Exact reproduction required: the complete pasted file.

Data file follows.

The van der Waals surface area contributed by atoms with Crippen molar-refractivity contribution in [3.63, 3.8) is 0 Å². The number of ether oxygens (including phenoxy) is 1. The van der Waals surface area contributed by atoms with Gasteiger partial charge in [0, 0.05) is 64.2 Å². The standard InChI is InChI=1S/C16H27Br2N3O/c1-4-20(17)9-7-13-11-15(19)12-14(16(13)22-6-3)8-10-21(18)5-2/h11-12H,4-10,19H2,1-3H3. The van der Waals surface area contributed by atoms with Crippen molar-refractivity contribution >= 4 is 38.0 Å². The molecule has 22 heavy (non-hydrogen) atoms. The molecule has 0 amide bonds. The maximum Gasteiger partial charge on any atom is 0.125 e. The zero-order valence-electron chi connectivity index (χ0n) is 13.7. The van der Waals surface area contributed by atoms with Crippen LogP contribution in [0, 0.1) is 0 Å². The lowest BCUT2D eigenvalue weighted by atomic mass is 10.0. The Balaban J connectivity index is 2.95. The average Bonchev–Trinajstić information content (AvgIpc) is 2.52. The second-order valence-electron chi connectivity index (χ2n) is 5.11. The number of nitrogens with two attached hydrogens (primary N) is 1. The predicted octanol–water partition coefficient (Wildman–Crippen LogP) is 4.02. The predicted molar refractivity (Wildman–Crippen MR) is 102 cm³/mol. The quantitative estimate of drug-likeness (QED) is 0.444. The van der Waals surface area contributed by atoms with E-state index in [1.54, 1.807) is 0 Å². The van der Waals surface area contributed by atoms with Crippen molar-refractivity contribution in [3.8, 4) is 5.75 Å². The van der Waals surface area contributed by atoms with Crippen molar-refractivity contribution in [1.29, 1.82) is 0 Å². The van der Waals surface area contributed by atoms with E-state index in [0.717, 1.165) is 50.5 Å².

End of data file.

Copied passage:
The van der Waals surface area contributed by atoms with Crippen molar-refractivity contribution in [3.63, 3.8) is 0 Å². The number of ether oxygens (including phenoxy) is 1. The van der Waals surface area contributed by atoms with Gasteiger partial charge in [0, 0.05) is 64.2 Å². The standard InChI is InChI=1S/C16H27Br2N3O/c1-4-20(17)9-7-13-11-15(19)12-14(16(13)22-6-3)8-10-21(18)5-2/h11-12H,4-10,19H2,1-3H3. The van der Waals surface area contributed by atoms with Crippen molar-refractivity contribution >= 4 is 38.0 Å². The molecule has 22 heavy (non-hydrogen) atoms. The molecule has 0 amide bonds. The maximum Gasteiger partial charge on any atom is 0.125 e. The zero-order valence-electron chi connectivity index (χ0n) is 13.7. The van der Waals surface area contributed by atoms with Crippen LogP contribution in [0, 0.1) is 0 Å². The lowest BCUT2D eigenvalue weighted by atomic mass is 10.0. The Balaban J connectivity index is 2.95. The average Bonchev–Trinajstić information content (AvgIpc) is 2.52. The second-order valence-electron chi connectivity index (χ2n) is 5.11. The number of nitrogens with two attached hydrogens (primary N) is 1. The predicted octanol–water partition coefficient (Wildman–Crippen LogP) is 4.02. The predicted molar refractivity (Wildman–Crippen MR) is 102 cm³/mol. The quantitative estimate of drug-likeness (QED) is 0.444. The van der Waals surface area contributed by atoms with E-state index in [1.54, 1.807) is 0 Å². The van der Waals surface area contributed by atoms with Crippen molar-refractivity contribution in [3.8, 4) is 5.75 Å². The van der Waals surface area contributed by atoms with Crippen molar-refractivity contribution in [1.29, 1.82) is 0 Å². The van der Waals surface area contributed by atoms with E-state index in [0.717, 1.165) is 50.5 Å².